‘Many family businesses intuitively believe that family can add to their brand, but are they correct? Jessica Tasman-Jones looks at how the world of branding is changing, and why slapping family in your tagline and thinking that’ll do is no longer enough’
This is the introduction to a feature piece in Campden Family Business magazine which considers how branding has changed, and how this might affect family business. We were asked to share our expertise in branding, and some of our comments from the feature are below.
‘The world of branding is changing and it seems family businesses are among those not keeping up. Paul Bailey, founding partner and creative director of branding and design agency 1977 Design, explains consumers didn’t used to have a voice. “If someone had a bad experience of a brand previously, they might have moaned to their friends next door. Nowadays, they can tell the world about it.” Companies need to treat branding like a window into how they do business, says Bailey, not, as it is sometimes wrongly perceived, as a veneer to hide behind. “A brand people trust is so much more powerful in the longer term.”’ (pg 54)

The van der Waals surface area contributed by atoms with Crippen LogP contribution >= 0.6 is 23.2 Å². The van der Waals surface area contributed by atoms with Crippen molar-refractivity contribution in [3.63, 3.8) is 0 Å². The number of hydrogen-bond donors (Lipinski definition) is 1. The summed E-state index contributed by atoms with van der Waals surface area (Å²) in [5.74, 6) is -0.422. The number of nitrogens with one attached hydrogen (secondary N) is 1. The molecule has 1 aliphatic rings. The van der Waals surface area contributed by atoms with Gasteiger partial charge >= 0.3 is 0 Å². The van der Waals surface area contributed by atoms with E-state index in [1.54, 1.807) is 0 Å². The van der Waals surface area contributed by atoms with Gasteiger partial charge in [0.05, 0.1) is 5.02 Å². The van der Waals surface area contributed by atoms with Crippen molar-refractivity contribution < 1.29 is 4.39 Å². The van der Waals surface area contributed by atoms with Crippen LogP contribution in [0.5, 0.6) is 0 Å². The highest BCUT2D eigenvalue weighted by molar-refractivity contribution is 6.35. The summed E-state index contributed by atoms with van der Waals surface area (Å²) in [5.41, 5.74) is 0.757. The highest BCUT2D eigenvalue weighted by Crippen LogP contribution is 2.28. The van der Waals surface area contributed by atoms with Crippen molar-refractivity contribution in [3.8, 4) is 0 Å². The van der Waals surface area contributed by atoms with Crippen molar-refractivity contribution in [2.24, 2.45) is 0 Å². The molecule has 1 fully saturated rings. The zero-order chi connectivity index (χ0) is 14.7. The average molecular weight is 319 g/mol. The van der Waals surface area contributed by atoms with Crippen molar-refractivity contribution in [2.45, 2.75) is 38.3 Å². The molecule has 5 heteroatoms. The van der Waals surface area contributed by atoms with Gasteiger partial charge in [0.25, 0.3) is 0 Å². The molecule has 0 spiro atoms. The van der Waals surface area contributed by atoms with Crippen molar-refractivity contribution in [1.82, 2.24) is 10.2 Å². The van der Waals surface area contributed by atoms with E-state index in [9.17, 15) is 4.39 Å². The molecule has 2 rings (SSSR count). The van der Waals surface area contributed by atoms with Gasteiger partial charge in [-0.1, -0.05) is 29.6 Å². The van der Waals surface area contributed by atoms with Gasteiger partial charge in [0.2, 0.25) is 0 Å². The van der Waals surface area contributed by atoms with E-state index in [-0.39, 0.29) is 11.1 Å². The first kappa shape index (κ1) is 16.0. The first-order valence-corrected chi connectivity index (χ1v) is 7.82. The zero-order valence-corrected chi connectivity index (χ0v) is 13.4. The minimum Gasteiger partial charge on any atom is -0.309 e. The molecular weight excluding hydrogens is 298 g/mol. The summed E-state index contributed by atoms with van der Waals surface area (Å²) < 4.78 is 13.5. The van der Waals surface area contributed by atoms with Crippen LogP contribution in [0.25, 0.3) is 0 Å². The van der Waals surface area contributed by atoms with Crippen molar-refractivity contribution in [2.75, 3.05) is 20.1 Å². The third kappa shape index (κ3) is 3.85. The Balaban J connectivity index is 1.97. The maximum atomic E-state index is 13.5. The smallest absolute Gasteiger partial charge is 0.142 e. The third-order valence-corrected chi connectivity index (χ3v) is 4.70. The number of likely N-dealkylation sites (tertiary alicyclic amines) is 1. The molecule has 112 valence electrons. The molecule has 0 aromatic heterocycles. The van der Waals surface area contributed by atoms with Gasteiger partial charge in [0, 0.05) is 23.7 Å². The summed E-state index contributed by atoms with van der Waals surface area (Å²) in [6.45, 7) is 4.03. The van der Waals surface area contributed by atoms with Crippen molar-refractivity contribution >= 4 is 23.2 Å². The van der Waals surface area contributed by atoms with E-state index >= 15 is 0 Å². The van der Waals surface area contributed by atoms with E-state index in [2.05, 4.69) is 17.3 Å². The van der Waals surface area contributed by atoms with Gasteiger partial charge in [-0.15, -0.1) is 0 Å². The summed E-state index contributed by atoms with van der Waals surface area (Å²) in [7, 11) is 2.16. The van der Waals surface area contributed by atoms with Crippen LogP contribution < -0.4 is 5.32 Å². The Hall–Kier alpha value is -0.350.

‘Family businesses have an authenticity advantage, argues Bailey. “Authenticity means there is essentially a purpose to the business rather than just making a profit. The idea that a family has been involved with a business for years and years and years gives people a sense of honesty.” In the new age of branding, Bailey explains, people want a long-term relationship with brands.’ (pg 56)
‘Thorough research underpins the rebranding process, which can be driven by a once relevant brand that now feels outdated, but also mergers and acquisitions. At 1977 Design, Bailey explains, the agency sits down with staff from all levels of the business, as well as external stakeholders and customers. “Basically you find out what is this brand, what is it all about, what is your product offering, what is your brand offering, what are the benefi ts to people of using you and the business. And we then talk to people about what their market is, who’s their audience, what’s the competition at the moment.”’ (pg 57)